He hated how he always wore his heart on his sleeve like this. In his line of work, you were supposed to be the tough guy. It wasn’t as if this kind of stuff didn’t happen all the time in a city with a waterfront like Liverpool. The going gets tough? No, you don’t get going, you jump in the water. Like that other girl all those years ago.
Splattered insects, bird droppings and a fine red dust—probably from the fires on the moors or carried over from the Sahara—covered the windscreen. Someone had written SS Snoopers in the dust on the car’s rear window, but that was unfair. Jack’s firm didn’t get involved in that line of work. It was no use trying to take photos through the dirty car windows, so he lowered the one on the driver’s side and poked the telephoto lens of the camera out. It was no use. He couldn’t get the right angle. The big silver Merc at the other end of the car park bounced up and down on its springs, the occupants having a great time, but he couldn’t get any shots of what was going on from where he was. He’d have to leave his car and creep up on them. Safe n’ Secure usually used a special van for surveillance, where you could sit in air-conditioned comfort in the back and watch through one-way windows, but it was in the garage for repairs.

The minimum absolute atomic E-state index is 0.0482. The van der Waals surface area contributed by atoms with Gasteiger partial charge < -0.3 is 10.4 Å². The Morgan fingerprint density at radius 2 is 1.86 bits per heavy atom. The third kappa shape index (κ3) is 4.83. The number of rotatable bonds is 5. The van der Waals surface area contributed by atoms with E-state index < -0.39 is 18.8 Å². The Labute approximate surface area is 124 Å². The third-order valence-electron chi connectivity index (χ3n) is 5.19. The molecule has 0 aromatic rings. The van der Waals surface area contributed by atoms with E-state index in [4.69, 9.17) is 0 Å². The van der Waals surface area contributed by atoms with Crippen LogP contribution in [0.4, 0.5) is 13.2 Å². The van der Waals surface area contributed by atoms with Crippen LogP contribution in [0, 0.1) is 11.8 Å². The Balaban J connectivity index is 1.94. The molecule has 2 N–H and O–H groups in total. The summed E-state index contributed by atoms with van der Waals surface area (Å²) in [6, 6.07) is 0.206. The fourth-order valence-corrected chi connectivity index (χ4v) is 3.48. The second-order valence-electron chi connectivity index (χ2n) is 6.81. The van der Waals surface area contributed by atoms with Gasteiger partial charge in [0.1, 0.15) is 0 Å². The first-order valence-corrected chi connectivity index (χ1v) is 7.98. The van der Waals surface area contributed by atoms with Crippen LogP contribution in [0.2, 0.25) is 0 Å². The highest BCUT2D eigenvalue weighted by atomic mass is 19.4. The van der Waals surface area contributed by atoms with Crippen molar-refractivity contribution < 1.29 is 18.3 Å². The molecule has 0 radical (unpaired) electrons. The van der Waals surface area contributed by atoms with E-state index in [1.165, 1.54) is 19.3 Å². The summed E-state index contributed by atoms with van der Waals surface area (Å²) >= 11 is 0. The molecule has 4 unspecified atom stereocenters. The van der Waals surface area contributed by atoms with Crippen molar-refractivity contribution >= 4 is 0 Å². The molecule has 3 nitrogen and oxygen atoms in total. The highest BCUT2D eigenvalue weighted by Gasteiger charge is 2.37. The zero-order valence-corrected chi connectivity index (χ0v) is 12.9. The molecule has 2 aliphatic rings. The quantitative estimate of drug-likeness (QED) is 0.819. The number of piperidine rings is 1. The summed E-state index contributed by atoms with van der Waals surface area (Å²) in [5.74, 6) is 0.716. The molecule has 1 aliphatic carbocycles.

Take the car to the garage? Chance would be a fine thing. The air con on this car wasn’t working properly, and he didn’t have the time to get it fixed. So he’d had to drive with the windows open and suffer the foul air rammed with impurities, pollen and traffic fumes.
Lucy had informed him as he arrived at the office that morning that his two key operatives hadn’t turned in. So he had to take up the urgent work himself. The CEO. So-called gaffer, big boss man.
So here he was, sitting in a car park in his best duds—cream cotton suit, white shirt and pointy-toed brown brogues—trying to get pictures of a cheating husband. Like in a film from the fifties. Pool of shite.